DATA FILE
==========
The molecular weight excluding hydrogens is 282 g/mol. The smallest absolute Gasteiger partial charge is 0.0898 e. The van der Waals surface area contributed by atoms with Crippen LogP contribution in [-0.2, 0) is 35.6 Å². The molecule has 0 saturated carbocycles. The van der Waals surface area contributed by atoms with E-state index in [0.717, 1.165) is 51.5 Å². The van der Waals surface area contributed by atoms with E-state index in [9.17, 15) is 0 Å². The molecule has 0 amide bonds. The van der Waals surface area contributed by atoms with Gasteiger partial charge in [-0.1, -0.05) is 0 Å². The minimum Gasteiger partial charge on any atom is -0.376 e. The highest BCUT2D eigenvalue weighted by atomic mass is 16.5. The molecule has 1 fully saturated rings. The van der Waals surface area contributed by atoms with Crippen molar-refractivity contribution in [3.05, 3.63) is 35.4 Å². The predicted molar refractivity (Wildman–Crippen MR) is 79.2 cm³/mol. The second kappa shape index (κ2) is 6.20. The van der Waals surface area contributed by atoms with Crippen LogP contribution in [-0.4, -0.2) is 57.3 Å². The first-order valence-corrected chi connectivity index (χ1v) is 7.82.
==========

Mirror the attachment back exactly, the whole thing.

The molecular weight excluding hydrogens is 282 g/mol. The smallest absolute Gasteiger partial charge is 0.0898 e. The van der Waals surface area contributed by atoms with Crippen LogP contribution in [-0.2, 0) is 35.6 Å². The molecule has 0 saturated carbocycles. The van der Waals surface area contributed by atoms with E-state index in [0.717, 1.165) is 51.5 Å². The van der Waals surface area contributed by atoms with E-state index in [9.17, 15) is 0 Å². The molecule has 0 amide bonds. The van der Waals surface area contributed by atoms with Gasteiger partial charge in [-0.1, -0.05) is 0 Å². The minimum Gasteiger partial charge on any atom is -0.376 e. The highest BCUT2D eigenvalue weighted by atomic mass is 16.5. The molecule has 1 fully saturated rings. The van der Waals surface area contributed by atoms with Crippen molar-refractivity contribution in [3.05, 3.63) is 35.4 Å². The predicted molar refractivity (Wildman–Crippen MR) is 79.2 cm³/mol. The second kappa shape index (κ2) is 6.20. The van der Waals surface area contributed by atoms with Crippen LogP contribution in [-0.4, -0.2) is 57.3 Å². The first-order valence-corrected chi connectivity index (χ1v) is 7.82.